The most recent lesson in the Wilford Woodruff manual contains a quote from a general conference sermon given by Woodruff on April 6, 1872: The Lord never created this world at random; he has never done any of his work at random. The earth was created for certain purposes; and one of these purposes was its final redemption, and the establishment of his government and kingdom upon it in the latter days, to prepare it for the reign of the lord Jesus Christ, whose right it is to reign. That set time has come, that dispensation is before us,... Read more »
- Mormon Weakness
- Carrie: Adam- your choice isn’t weak, but only an individual can decide how to...
- robert: I think there is something bigger than ourselves … just not this … 14...
- theoldadam: Paul was strong…as Saul, the Pharisee. Strong. Self-confident in what he was...
- Portlander: Dear Julie, I grew up in the era when the Patriarchal oder in the home was...
- Portlander: Old Testament, New Testament, Book of Mormon (Another Testament of Jesus...
Notes From All Over
- Church Continues to Monitor and Respond to Ebola Situation October 29, 2014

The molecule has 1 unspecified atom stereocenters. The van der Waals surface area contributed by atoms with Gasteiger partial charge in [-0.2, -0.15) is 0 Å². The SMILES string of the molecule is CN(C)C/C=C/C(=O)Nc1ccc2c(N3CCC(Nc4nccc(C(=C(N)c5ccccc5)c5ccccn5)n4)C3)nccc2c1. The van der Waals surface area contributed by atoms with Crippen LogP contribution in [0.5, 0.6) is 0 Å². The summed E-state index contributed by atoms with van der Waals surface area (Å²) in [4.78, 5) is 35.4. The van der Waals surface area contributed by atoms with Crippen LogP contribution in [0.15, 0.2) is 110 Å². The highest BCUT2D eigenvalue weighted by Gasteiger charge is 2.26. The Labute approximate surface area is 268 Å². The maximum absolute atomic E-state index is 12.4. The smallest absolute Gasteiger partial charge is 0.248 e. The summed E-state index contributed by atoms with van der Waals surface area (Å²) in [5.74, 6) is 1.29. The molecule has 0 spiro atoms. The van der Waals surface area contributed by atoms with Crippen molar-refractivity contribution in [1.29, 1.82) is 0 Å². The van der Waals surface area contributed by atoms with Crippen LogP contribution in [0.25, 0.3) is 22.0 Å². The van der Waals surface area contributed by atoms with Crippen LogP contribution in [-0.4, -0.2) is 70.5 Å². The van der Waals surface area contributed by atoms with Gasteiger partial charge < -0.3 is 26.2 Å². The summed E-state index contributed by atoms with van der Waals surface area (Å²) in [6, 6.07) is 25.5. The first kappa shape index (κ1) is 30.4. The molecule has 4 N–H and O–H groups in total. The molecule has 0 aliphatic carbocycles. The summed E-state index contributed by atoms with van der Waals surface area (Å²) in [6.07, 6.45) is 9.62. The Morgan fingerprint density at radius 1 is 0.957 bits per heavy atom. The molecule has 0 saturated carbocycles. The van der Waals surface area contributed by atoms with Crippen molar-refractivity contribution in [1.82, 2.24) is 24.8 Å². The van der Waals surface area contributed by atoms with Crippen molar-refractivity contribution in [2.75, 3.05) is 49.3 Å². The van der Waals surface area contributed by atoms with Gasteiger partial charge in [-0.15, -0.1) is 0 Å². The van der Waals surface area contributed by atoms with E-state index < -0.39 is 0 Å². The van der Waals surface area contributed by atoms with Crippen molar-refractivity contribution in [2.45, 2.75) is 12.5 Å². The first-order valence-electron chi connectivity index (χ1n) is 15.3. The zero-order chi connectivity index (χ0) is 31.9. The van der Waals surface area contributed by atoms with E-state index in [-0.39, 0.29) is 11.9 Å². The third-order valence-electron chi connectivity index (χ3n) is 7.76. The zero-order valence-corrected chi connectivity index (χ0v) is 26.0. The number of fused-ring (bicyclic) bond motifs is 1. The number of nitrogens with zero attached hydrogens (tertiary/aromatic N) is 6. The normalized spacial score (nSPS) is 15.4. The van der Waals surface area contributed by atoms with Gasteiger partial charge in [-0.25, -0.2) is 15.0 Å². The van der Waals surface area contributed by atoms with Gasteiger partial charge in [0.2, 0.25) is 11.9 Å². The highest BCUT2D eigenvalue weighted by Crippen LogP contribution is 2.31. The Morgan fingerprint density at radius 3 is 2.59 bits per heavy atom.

- First Presidency Issues Letter Encouraging Political Participation, Voting October 29, 2014
- Mormonism Online: In Your Own Words | 28 October 2014 October 28, 2014
- Freedom of Religion in the Workplace Discussed at the UN October 28, 2014
- Difference and Dignity October 24, 2014
- Entertainer Donny Osmond to Speak at RootsTech 2015 October 23, 2014
One of the most important scriptural texts for the theological consideration of poverty is to be found in Alma 32. This chapter discusses Alma’s mission to the Zoramites. During a sermon on the hill Onidah, Alma is approached by a group of impoverished individuals who were “poor in heart, because of their poverty as to the things of the world” (v. 4). In effect, because of poverty and social exclusion, these people had become an ideal audience for Alma’s missionary efforts. So the question arises: Is poverty therefore a virtuous force, bringing people to Christ who would otherwise reject... Read more »
Last week, a bizarre demand was thrust on me by a flier advertising a leadership training program: “BECOME YOURSELF!” the photocopied handout vigorously proclaimed. Who, I wondered, does this flier suppose that I am being right now? Obviously not J. Nelson-Seawright; otherwise, there would be no reason to request that I become J. N-S, would there? Perhaps I have, without quite realizing it, been impersonating Woody Allen? Or Gabriel Garcia Marquez? Read more »